Trigger warning: Mention of violence
The Victorian era is notable for the Industrial Revolution, as well as the religious and political instability, social changes, and uncertainty that it brought. English poet and playwright Robert Browning lived in this period riddled with hypocrisy and cultural double standards for women. There were so many rigorous restrictions that valued women being “pure” that the Victorian society took it upon itself to ensure that female sexuality remained unexplored and constrained.
Among his many great works, Robert Browning is most renowned for his mastery of dramatic monologues. He used irony, diction, and imagery to create a haunting impact in his writing. Browning used satire and drama to create a dark and commanding atmosphere, making his poems unpredictable.
Robert Browning’s Porphyria’s Lover is an interior monologue that is also often considered a dramatic monologue by critics. Much like Browning’s other classic dramatic monologue My Last Duchess, this poem not only explores the abnormal psychology of the speaker but also delves into the ethical crisis of the Victorian colonial desire where love and control often meant the same thing.
The male characters in both of these poems, whether the unnamed lover or the Duke of Ferrara, both victimise, exploit, and murder women by projecting their desires to control and own their partners under the guise of love. These characters are perhaps Browning’s attempt at not only satirising love in that era, but also a marking a sharp critique of a time that valued women’s chastity more than their life.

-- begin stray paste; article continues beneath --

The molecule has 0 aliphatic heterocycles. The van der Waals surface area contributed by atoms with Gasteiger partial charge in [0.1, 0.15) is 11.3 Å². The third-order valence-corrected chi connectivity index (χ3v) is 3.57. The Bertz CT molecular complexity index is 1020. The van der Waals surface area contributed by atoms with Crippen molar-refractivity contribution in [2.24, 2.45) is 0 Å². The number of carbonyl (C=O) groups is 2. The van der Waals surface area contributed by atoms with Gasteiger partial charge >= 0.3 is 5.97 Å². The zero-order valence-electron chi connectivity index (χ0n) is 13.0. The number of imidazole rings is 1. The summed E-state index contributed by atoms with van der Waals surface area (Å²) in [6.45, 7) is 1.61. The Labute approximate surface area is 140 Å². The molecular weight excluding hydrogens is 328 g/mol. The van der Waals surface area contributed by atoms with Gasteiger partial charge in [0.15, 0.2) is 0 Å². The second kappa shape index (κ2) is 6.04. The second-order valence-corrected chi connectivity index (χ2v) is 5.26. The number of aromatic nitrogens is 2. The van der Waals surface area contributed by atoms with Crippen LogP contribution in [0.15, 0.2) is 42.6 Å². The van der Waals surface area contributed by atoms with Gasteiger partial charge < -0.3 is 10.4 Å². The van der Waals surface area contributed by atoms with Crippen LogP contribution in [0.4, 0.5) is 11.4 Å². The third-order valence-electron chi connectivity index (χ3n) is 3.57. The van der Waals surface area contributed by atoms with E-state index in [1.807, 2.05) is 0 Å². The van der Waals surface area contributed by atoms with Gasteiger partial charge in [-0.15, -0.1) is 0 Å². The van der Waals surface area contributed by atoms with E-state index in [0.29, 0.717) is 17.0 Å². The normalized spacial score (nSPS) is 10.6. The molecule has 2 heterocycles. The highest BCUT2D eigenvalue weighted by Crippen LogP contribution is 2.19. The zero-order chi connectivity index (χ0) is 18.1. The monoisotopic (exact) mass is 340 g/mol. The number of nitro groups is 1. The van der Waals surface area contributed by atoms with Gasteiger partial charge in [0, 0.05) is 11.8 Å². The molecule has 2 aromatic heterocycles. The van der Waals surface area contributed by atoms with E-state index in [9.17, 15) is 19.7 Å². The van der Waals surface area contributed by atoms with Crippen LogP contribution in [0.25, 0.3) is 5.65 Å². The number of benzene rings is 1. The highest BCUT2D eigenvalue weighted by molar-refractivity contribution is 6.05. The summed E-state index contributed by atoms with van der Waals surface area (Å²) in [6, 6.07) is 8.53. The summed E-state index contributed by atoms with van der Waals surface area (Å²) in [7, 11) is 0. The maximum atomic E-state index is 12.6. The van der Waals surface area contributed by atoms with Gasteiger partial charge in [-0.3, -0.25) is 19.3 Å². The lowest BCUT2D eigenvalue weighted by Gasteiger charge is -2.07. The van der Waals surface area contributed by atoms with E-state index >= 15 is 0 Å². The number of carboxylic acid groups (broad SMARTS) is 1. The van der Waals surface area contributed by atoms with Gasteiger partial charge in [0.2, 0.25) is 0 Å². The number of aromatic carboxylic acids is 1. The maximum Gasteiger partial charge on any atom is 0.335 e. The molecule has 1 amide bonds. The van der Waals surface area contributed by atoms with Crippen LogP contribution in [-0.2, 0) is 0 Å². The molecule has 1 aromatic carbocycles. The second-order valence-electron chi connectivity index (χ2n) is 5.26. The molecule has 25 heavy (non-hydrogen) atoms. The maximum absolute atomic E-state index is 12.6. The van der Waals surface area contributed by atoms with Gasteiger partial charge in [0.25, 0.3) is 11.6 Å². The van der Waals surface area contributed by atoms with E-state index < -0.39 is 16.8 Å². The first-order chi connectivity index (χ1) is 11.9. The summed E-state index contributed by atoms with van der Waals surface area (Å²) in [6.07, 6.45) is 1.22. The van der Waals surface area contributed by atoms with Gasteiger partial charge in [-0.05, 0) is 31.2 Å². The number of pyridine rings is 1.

While drawing a connection between Porphyria’s Lover and My Last Duchess, it is essential to comprehend that these two are both dramatic monologues in which the lover tells the story of his love and sorrow. In Porphyria’s Lover, we see a strict and strange guy recounting how he ensured that Porphyria’s love for him remained permanent, whilst in My Last Duchess, a refined and sophisticated man can be observed bragging about his last duchess and how he conquered and dominated her.
Browning’s brilliance lies in his ability to shock the reader in the most unexpected manner. However, one can also find the missing hints of something sinister, perhaps in the second reading, for the forthcoming climatic incidents in his dramatic monologues. In Porphyria’s Lover, the poem’s brutal climax in the midst of a loving encounter disturbs readers when the speaker decides to slaughter his beloved Porphyria by strangling her with her own “yellow” hair.
Researchers have largely regarded the nameless lover as insane and yet, a thorough reading of the poem reveals that Browning’s purposefulness in depicting the objectification and final slaughter of Porphyria by her lover is in order to gain complete and permanent obedience from her.
The poem told exclusively from the viewpoint of the violent, and sadistic lover satirises love as a means of attaining absolute obedience and control through violence. As Porphyria’s Lover concludes, Porphyria’s dead body is propped up by her lover and made to sit beside him all night. Robert Browning may be attempting to emphasise the lover’s control over Porphyria, which has become unlimited and inescapable in her death, through this particularly gruesome and morbid detail.